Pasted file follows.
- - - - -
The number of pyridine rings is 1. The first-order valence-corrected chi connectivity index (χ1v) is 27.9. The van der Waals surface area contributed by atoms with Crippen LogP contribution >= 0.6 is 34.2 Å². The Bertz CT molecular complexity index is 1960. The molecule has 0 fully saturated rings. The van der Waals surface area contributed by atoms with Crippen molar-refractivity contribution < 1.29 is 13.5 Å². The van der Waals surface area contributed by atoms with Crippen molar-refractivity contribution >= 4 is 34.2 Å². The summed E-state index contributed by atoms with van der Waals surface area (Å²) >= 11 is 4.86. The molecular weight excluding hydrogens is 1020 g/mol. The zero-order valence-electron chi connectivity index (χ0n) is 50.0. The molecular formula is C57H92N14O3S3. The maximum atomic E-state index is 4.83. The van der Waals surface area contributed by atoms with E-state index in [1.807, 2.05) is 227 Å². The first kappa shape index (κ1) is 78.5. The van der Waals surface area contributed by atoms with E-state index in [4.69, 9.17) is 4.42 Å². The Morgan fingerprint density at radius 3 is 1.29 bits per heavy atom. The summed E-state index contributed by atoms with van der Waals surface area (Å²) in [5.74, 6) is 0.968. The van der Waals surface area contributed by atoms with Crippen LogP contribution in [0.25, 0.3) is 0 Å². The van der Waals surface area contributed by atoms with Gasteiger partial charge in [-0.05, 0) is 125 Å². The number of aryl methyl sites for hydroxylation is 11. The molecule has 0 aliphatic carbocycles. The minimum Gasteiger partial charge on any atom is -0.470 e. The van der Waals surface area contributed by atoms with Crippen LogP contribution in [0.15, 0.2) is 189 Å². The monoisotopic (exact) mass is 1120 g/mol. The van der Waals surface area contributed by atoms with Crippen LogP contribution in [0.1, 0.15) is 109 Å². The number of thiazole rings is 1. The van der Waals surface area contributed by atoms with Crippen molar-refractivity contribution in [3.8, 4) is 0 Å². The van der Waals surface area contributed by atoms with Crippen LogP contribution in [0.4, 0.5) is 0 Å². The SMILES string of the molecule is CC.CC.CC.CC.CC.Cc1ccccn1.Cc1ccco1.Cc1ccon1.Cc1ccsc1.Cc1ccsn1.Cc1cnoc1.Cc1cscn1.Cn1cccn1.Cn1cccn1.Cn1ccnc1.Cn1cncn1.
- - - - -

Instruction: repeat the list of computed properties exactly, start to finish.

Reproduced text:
The number of pyridine rings is 1. The first-order valence-corrected chi connectivity index (χ1v) is 27.9. The van der Waals surface area contributed by atoms with Crippen LogP contribution >= 0.6 is 34.2 Å². The Bertz CT molecular complexity index is 1960. The molecule has 0 fully saturated rings. The van der Waals surface area contributed by atoms with Crippen molar-refractivity contribution < 1.29 is 13.5 Å². The van der Waals surface area contributed by atoms with Crippen molar-refractivity contribution >= 4 is 34.2 Å². The summed E-state index contributed by atoms with van der Waals surface area (Å²) >= 11 is 4.86. The molecular weight excluding hydrogens is 1020 g/mol. The zero-order valence-electron chi connectivity index (χ0n) is 50.0. The molecular formula is C57H92N14O3S3. The maximum atomic E-state index is 4.83. The van der Waals surface area contributed by atoms with E-state index in [1.807, 2.05) is 227 Å². The first kappa shape index (κ1) is 78.5. The van der Waals surface area contributed by atoms with E-state index in [4.69, 9.17) is 4.42 Å². The Morgan fingerprint density at radius 3 is 1.29 bits per heavy atom. The summed E-state index contributed by atoms with van der Waals surface area (Å²) in [5.74, 6) is 0.968. The van der Waals surface area contributed by atoms with Crippen LogP contribution in [0.25, 0.3) is 0 Å². The van der Waals surface area contributed by atoms with Gasteiger partial charge in [-0.05, 0) is 125 Å². The number of aryl methyl sites for hydroxylation is 11. The molecule has 0 aliphatic carbocycles. The minimum Gasteiger partial charge on any atom is -0.470 e. The van der Waals surface area contributed by atoms with Crippen LogP contribution in [0.15, 0.2) is 189 Å². The monoisotopic (exact) mass is 1120 g/mol. The van der Waals surface area contributed by atoms with Crippen LogP contribution in [0.1, 0.15) is 109 Å². The number of thiazole rings is 1. The van der Waals surface area contributed by atoms with Crippen molar-refractivity contribution in [3.8, 4) is 0 Å². The van der Waals surface area contributed by atoms with Crippen LogP contribution in [0.4, 0.5) is 0 Å². The SMILES string of the molecule is CC.CC.CC.CC.CC.Cc1ccccn1.Cc1ccco1.Cc1ccon1.Cc1ccsc1.Cc1ccsn1.Cc1cnoc1.Cc1cscn1.Cn1cccn1.Cn1cccn1.Cn1ccnc1.Cn1cncn1.